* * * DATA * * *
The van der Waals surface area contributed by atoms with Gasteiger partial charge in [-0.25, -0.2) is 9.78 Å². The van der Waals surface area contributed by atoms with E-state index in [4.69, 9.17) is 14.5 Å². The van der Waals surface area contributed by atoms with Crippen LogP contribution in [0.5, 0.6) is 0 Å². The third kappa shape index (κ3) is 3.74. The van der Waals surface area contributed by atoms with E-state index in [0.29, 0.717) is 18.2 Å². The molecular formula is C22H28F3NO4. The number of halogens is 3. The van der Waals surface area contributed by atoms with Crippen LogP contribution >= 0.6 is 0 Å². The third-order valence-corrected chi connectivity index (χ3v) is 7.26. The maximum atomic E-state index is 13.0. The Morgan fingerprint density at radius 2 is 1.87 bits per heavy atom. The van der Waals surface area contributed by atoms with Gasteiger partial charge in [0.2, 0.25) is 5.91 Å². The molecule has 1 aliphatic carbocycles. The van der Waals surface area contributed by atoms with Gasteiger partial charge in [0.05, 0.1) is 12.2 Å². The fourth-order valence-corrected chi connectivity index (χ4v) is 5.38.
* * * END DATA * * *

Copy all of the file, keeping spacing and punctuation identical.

The van der Waals surface area contributed by atoms with Gasteiger partial charge in [-0.25, -0.2) is 9.78 Å². The van der Waals surface area contributed by atoms with E-state index in [4.69, 9.17) is 14.5 Å². The van der Waals surface area contributed by atoms with Crippen LogP contribution in [0.5, 0.6) is 0 Å². The third kappa shape index (κ3) is 3.74. The van der Waals surface area contributed by atoms with E-state index in [0.29, 0.717) is 18.2 Å². The molecular formula is C22H28F3NO4. The number of halogens is 3. The van der Waals surface area contributed by atoms with Crippen LogP contribution >= 0.6 is 0 Å². The third-order valence-corrected chi connectivity index (χ3v) is 7.26. The maximum atomic E-state index is 13.0. The Morgan fingerprint density at radius 2 is 1.87 bits per heavy atom. The van der Waals surface area contributed by atoms with Gasteiger partial charge in [0.2, 0.25) is 5.91 Å². The molecule has 1 aliphatic carbocycles. The van der Waals surface area contributed by atoms with Gasteiger partial charge in [0.05, 0.1) is 12.2 Å². The fourth-order valence-corrected chi connectivity index (χ4v) is 5.38.